A new bioactive dental filling material could help teeth repair, according to a team at the University of Nottingham.
The new material aims to stimulate tooth stem cells to help encourage the growth of pulp and dentine, potentially eliminating the need for traditional fillings, and it won second prize recently in the Royal Society of Chemistry’s Emerging Technologies competition, with judges describing it as a ‘new paradigm for dental treatments’.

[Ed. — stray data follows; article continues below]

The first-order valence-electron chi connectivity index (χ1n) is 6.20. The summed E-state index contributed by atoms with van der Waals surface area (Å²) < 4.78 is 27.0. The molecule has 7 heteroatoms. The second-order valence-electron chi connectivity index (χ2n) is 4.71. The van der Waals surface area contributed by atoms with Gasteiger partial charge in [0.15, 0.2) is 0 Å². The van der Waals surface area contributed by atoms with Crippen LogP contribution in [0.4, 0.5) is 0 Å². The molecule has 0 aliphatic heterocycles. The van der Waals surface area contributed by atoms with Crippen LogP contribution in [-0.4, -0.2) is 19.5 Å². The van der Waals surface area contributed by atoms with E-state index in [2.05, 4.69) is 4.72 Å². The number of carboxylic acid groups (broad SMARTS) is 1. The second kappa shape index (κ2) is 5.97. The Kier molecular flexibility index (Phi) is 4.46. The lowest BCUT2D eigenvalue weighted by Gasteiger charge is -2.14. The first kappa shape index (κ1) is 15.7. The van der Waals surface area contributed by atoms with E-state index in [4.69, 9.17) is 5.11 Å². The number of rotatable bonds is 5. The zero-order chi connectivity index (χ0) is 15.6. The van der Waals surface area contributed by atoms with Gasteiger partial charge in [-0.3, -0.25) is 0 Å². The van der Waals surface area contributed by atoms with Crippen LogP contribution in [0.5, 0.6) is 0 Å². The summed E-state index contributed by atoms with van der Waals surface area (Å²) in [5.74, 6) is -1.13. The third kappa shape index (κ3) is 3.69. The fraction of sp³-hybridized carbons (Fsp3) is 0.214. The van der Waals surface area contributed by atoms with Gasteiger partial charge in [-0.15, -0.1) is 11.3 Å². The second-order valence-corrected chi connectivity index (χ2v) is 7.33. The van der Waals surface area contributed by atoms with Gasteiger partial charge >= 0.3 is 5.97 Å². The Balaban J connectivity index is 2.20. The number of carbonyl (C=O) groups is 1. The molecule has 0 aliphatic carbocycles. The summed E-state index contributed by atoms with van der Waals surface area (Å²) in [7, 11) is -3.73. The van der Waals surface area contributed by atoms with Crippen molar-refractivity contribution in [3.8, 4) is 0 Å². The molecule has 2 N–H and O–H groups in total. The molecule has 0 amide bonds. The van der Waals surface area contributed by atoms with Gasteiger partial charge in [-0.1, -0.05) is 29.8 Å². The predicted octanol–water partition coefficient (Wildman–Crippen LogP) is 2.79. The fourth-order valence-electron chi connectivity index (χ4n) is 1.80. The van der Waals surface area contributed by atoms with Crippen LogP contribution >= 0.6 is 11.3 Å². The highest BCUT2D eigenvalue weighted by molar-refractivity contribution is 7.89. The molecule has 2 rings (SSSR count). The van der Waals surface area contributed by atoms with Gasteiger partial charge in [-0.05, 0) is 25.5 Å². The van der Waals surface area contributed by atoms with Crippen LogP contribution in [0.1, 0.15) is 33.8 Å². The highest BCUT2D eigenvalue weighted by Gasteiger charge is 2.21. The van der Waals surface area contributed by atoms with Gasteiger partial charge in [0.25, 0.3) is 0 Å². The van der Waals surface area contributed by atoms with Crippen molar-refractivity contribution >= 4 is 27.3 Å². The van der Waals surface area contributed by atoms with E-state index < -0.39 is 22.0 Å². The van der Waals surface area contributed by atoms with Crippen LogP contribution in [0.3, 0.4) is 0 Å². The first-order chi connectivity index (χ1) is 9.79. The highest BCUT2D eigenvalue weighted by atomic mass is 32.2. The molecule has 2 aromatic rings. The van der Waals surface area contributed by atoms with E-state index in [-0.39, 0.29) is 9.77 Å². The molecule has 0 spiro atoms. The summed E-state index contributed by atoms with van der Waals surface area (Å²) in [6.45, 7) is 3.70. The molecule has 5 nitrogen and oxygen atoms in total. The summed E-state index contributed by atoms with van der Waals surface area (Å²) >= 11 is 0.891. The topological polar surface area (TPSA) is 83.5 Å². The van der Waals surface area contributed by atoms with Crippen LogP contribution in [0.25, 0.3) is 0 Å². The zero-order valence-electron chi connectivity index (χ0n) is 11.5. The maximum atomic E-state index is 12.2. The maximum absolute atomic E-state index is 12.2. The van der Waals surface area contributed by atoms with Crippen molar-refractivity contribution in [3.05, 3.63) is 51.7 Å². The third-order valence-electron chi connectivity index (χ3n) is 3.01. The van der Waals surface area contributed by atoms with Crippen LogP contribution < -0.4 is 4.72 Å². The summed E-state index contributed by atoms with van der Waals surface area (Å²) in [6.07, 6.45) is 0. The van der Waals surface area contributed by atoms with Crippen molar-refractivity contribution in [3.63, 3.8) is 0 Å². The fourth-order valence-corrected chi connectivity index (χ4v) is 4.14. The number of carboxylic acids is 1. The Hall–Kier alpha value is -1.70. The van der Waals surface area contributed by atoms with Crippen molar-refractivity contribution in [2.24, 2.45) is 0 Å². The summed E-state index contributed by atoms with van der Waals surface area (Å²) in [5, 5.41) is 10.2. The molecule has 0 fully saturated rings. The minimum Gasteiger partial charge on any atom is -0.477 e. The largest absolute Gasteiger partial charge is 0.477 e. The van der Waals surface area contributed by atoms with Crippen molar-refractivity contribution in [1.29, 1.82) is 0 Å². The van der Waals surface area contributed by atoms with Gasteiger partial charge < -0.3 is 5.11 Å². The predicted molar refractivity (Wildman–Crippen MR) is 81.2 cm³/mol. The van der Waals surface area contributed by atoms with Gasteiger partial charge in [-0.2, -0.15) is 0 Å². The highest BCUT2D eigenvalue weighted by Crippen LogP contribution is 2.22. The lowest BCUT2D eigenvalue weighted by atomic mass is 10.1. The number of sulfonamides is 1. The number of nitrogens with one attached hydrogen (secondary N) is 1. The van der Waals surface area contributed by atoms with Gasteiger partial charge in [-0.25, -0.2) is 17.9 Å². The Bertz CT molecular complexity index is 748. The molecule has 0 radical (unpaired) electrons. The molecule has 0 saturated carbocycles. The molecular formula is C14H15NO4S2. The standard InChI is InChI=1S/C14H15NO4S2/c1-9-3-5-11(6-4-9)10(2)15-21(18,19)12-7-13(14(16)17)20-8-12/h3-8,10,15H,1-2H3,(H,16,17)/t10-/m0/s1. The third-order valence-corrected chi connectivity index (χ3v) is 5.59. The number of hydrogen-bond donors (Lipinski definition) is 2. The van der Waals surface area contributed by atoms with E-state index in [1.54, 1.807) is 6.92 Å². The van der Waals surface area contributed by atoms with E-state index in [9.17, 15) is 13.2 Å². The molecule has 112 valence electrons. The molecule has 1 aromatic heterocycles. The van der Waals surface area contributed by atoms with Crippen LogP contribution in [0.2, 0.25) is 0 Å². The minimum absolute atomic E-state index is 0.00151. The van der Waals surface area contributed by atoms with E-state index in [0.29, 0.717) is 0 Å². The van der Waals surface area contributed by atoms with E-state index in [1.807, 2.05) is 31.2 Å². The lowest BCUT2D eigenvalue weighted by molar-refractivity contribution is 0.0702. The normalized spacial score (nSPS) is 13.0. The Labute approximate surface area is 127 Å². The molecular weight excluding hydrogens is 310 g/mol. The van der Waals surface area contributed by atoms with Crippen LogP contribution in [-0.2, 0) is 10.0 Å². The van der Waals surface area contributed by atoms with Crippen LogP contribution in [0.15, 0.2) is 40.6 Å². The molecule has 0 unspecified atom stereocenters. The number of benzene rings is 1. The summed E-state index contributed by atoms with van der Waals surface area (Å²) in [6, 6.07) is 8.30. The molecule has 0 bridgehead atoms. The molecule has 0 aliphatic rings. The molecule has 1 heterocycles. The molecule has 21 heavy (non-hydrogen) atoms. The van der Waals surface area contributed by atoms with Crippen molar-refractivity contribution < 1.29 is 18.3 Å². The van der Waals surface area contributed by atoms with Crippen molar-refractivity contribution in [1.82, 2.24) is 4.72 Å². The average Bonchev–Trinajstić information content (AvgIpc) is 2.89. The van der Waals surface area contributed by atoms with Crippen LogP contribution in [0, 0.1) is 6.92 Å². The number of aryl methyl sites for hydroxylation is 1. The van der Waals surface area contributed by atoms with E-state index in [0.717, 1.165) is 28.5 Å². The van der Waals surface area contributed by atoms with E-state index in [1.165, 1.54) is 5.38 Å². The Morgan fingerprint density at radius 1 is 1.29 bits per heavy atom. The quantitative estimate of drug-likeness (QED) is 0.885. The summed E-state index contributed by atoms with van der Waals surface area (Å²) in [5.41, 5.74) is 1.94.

‘Existing dental fillings are toxic to cells and are therefore incompatible with pulp tissue inside the tooth,’ Adam Celiz, a research fellow at the University of Nottingham, said.
‘In cases of dental pulp disease and injury a root canal is typically performed to remove the infected tissues.
‘We have designed synthetic biomaterials that can be used similarly to dental fillings but can be placed in direct contact with pulp tissue to stimulate the native stem cell population for repair and regeneration of pulp tissue and the surrounding dentine.’